According to gizmodo.com, six years of development and a billion dollars of taxpayer money have led to this biometric facial recognition software system. If you're getting a visa, going to prison, or otherwise being photographed by any grabby arm of the government, your identifying facial dimensions are sure going in there. It's called the Next Generation Identification program, and you are getting forced into this future.

But why stop at the shape of your skull and surrounding tissues? They did spend a BILLION of your dollars, after all! Scars, tattoos, fingerprints and other major identifying characteristics will also be included in your (totally safe and secure, we're sure) recognition profile. This shared database, known as the Interstate Photo System, is only going to get more insidious as ubiquitous surveillance camera resolutions improve.

The FBI, of course, loves their new toy. They were proud to report, "Since phase one was deployed in February 2011, the NGI system has introduced enhanced automated fingerprint and latent search capabilities, mobile fingerprint identification, and electronic image storage, all while adding enhanced processing speed and automation for electronic exchange of fingerprints to more than 18,000 law enforcement agencies and other authorized criminal justice partners 24 hours a day, 365 days a year."

It wouldn't be surprising if ninja-style outfits of obscurity became fashionable in the next few years...

So by FBI logic, the best masks are now the ones with no facial characteristics whatsoever.


OnionWare Anonymity Software Makes Spies Cry: New Secure Filesharing Service Expertly Thwarts Middlemen

With privacy issues becoming more and more critical in modern life, it is important to retain a feeling of security when dealing with one's major online documents. More than simple spied-on social media or intercepted emails, having a means to store and transfer large files online in a private manner is the focus of a new anonymity software.

Inspired by NSA patriot Edward Snowden, the new OnionWare technology uses the super-secure Tor network to thwart prying eyes, then establishes a temporary website on the user's computer. This eliminates the "middleman" of other filesharing services like Dropbox, which could be infiltrated by the government at any point. Using Onionware and Tor, a secure password and URL are exchanged peer-to-peer, and once the desired files are downloaded by the recipient, the temporary site is deleted permanently.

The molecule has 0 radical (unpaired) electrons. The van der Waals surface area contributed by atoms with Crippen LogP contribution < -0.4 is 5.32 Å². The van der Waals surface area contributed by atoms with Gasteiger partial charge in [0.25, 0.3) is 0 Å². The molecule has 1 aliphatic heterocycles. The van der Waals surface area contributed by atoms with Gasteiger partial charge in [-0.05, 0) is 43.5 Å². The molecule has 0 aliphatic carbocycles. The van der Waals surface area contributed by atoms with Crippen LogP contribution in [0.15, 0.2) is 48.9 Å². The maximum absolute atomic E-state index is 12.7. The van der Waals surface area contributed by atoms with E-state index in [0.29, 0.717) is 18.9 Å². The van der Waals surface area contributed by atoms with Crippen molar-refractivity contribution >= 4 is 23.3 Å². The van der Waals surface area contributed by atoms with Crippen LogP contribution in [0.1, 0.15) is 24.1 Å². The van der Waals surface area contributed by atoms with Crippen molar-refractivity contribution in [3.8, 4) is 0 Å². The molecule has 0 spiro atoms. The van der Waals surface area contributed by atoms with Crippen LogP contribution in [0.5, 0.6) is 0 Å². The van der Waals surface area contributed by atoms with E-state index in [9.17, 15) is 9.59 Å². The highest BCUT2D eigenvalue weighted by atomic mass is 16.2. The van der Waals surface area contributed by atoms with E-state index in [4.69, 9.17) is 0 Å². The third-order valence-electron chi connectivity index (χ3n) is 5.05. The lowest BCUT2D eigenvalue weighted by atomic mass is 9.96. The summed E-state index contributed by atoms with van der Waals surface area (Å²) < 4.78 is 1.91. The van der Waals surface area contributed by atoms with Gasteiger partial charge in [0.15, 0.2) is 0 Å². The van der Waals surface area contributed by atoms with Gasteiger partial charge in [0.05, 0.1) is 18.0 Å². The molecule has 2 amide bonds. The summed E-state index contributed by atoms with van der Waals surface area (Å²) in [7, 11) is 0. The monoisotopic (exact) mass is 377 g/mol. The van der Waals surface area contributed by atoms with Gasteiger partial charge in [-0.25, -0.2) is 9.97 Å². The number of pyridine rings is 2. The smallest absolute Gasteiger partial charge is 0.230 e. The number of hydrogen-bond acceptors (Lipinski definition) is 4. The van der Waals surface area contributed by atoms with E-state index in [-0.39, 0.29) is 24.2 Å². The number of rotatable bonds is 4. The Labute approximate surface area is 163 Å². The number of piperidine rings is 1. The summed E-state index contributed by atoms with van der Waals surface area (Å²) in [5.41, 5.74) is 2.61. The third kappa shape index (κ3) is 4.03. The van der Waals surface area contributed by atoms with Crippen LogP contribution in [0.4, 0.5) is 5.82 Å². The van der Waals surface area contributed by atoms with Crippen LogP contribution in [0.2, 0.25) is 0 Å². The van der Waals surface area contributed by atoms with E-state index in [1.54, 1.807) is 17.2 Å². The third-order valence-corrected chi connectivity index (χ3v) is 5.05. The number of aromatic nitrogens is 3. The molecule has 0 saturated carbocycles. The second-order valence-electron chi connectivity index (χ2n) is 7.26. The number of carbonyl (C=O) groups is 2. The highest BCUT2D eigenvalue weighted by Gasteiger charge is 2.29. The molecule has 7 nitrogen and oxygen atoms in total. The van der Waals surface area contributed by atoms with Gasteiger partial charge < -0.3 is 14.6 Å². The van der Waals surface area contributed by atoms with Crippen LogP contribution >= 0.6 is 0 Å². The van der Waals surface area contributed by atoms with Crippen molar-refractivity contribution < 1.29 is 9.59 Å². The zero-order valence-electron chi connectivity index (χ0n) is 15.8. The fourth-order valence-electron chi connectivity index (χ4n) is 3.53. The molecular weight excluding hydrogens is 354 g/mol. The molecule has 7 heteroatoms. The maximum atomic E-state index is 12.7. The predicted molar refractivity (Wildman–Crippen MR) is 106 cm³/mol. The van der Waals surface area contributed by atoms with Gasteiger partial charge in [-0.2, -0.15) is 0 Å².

Parker Higgins, an activist with the Electronic Frontier Foundation, lauded the new technology, telling www.digitaljournal.com that, "Peer-to-peer offers no convenient mechanism for centralized surveillance or censorship. By design, there's usually no middleman that can easily record metadata about transfers—who uploaded and downloaded what, when, and from where—or block those transfers...recording all of it would require a dragnet effort, not a simple request for a log file from a centralized service provider."

The software was developed by tech analyst and cryptography/cybersecurity crusader Micah Lee while trying to expedite the secure transfer of files between Edward Snowden and journalists David Miranda and Glenn Greenwald, whose own files came under government scrutiny once the Snowden leaks were exposed.
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No Cash For Spy Stash: The NSA Loses Government Funds For Domestic Peeping; Foreign Spyware

Will a lack of "backdoor funding" deter the NSA in any way from spying on citizens at home and abroad? Soon the world will have a chance to find out.

As reported by www.wired.co.uk, on June 19th the House of Representatives passed an amendment to the Department of Defense Appropriations Act 2015 that will prevent the NSA from using government funds to stock information obtained while stalking both Americans and foreign citizens not expressly under warrant.

An open letter from several civil liberties groups to the House Of Representatives regarding the vote stated, "...These measures would make appreciable changes that would advance government surveillance reform and help rebuild lost trust among internet users and businesses, while also preserving national security and intelligence authorities."

This is an important breakthrough, with many foreign citizens recently extra-suspicious of the NSA thanks to discoveries of wireless routers sold in Europe being tainted by American spyware (subsequent hacks and defenses have already been issued to quell this problem.) But will removing Uncle Sam's wallet from Big Brother's pocket really slow down the spying?